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Author Topic: Avocado 24/7 Thread  (Read 146733 times)

CTMIAMI

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Re: Mango and/or Avocado 24/7
« Reply #100 on: June 09, 2013, 10:48:33 PM »
Florida is exporting Waldin Avocado seeds to many places is the world as the preferred root stock in places with hard, high sodium water. I recently communicated  with a guy in Peru that was looking for thousand of Waldin seedsto use as root stock to Hass.
Carlos
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Zambezi

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Re: Mango and/or Avocado 24/7
« Reply #101 on: June 09, 2013, 11:29:57 PM »
Carlos and Mark,

Thank you for the information... I've hard well water as well, chlorinated. Soil is usual Texas black clay. I believe salt/sodium content is something I should look into to see if that might be a problem for me. I'll do some more digging around and try to figure out what I can plant for root stock.

:) Thanks again guys,

GT

Mark in Texas

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Re: Mango and/or Avocado 24/7
« Reply #102 on: June 10, 2013, 08:25:14 AM »
Carlos and Mark,

Thank you for the information... I've hard well water as well, chlorinated. Soil is usual Texas black clay. I believe salt/sodium content is something I should look into to see if that might be a problem for me. I'll do some more digging around and try to figure out what I can plant for root stock.

:) Thanks again guys,

GT


Carlos, heard from a local avocado grower that he has seen avocado trees growing in Cozumel where the salt water table was just below the surface.  I don't have to worry about Na, SAR, I have a ton of Mg and Ca bicarbs.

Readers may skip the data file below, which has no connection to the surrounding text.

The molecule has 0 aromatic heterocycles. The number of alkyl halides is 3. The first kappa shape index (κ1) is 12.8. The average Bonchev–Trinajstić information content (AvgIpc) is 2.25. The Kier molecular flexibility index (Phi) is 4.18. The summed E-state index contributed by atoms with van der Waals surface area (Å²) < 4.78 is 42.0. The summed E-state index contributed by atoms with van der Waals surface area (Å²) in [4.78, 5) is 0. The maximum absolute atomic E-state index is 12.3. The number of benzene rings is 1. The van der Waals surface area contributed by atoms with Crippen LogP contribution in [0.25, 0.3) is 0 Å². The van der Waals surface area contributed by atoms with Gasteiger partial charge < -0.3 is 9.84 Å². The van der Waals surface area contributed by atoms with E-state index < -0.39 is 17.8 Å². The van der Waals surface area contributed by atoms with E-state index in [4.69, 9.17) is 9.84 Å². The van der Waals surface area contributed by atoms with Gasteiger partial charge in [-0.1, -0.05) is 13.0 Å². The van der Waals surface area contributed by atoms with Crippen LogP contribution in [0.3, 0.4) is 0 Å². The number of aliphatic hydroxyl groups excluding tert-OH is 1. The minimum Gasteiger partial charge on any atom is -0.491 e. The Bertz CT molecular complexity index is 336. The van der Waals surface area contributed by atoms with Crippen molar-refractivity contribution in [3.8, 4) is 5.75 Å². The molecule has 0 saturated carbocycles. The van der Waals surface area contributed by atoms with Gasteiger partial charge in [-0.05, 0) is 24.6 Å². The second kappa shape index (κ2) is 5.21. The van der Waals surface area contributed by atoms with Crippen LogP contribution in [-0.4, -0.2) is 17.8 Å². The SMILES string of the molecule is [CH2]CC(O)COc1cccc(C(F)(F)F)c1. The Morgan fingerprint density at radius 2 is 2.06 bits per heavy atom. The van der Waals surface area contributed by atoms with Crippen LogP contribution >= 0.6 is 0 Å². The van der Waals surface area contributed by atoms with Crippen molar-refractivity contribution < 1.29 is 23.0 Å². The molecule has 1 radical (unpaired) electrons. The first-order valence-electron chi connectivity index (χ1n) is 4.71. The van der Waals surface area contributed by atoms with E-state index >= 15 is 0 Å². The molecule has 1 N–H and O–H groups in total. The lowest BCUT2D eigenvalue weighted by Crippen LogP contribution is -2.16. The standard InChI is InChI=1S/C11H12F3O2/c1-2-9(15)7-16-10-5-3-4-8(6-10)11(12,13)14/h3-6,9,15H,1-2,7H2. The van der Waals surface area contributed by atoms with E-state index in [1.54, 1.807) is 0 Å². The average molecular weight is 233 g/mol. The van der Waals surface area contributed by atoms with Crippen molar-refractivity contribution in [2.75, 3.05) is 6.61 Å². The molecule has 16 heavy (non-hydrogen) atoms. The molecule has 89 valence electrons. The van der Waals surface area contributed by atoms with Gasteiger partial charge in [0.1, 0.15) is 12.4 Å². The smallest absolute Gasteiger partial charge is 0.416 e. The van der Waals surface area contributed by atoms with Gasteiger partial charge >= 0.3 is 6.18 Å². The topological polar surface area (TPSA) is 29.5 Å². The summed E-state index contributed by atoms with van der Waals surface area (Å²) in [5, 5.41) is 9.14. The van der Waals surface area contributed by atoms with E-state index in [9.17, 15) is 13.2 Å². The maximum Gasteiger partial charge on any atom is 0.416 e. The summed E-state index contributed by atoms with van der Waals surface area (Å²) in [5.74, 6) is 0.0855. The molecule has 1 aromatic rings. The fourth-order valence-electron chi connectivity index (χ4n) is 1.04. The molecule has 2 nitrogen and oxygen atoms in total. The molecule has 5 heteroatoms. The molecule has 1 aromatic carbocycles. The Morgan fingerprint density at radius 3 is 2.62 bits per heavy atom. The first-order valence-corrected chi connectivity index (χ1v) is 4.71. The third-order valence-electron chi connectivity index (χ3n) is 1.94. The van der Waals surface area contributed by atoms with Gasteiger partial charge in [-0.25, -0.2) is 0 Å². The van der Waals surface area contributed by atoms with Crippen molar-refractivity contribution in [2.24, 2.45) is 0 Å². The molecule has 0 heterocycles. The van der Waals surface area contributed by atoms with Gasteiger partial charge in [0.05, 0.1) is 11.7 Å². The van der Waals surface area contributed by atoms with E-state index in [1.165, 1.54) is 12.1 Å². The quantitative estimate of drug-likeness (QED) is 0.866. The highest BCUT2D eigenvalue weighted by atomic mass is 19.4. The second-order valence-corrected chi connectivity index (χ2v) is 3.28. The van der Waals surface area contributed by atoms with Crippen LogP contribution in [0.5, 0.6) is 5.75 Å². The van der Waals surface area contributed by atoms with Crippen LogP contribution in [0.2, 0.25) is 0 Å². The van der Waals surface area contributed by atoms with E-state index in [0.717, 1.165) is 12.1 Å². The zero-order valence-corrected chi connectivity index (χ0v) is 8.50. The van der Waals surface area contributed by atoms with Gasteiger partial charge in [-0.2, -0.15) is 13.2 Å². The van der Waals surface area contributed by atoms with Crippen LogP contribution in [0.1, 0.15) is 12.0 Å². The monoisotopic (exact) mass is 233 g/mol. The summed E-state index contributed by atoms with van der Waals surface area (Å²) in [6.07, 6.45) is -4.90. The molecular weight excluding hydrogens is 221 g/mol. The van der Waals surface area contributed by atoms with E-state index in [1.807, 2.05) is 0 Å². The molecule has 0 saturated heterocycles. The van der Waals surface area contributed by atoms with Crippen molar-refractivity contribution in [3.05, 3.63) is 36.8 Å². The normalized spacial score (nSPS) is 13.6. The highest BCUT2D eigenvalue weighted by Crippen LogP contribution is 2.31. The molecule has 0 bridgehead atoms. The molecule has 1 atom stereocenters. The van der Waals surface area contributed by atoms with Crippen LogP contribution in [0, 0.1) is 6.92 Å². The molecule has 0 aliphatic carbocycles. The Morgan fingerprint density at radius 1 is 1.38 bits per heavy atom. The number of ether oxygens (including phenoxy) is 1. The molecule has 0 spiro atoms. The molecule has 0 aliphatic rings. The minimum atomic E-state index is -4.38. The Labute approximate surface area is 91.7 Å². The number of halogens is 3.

GT, send a water sample off to http://soiltesting.tamu.edu/  Everything is on that site - the forms, instructions, fees which are cheap for what you get.  Send water in a NEW bottle.  Might as well send a soil sample in the same box to save on postage.   :)

Mark

CTMIAMI

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Re: Mango and/or Avocado 24/7
« Reply #103 on: June 10, 2013, 09:10:12 AM »
Mark I wonder if the Cozumel Avocados are grafted or seedlings. Cozumel is not a big island with a perimeter road. If you run into this person try to get a general location, I may be on a cruise this summer stopping there.
Carlos
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LEOOEL

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Re: Mango and/or Avocado 24/7
« Reply #104 on: June 10, 2013, 11:40:53 PM »
Yamagata avocado is being promoted by serious nurseries as being the solution to the South Florida avocado void in the winter.

Sharwil avocado is slowly being distributed throughout the USA. So far, Mark in Texas, NullZero and others have mentioned that they have young/infant plants.
In order to learn about the time of year that Sharwil fruit ripens and its production, some time will have to pass. Sharwil has been around more than a decade, according to Oscar.

All this begs the question: Does anyone have an adult, producing, Sharwil or Yamagata avocado tree? If so, please be so kind as to give your Temperature Zone location and experience(s) with this/these cultivar(s), as this will help speed the adequate propagation of these varieties.
« Last Edit: June 11, 2013, 10:31:51 PM by LEOOEL »
'Virtue' should be taught, learned and propagated, in order to save others and oneself.

fruitlovers

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Re: The "Texas Sharwil"
« Reply #105 on: June 11, 2013, 03:16:52 AM »
Hey ya'll, here's mah "Texas Sharwil".  She was grafted March 2012 and is growing like a weed.  The huge size of the leaves is interesting, they just seem to be getting bigger, a good thang.  :)  Some are 10 1/2" long.  At the rate this thing is growing I expect fruit next year.  I'm especially proud of the graft as I've never done a veneer before.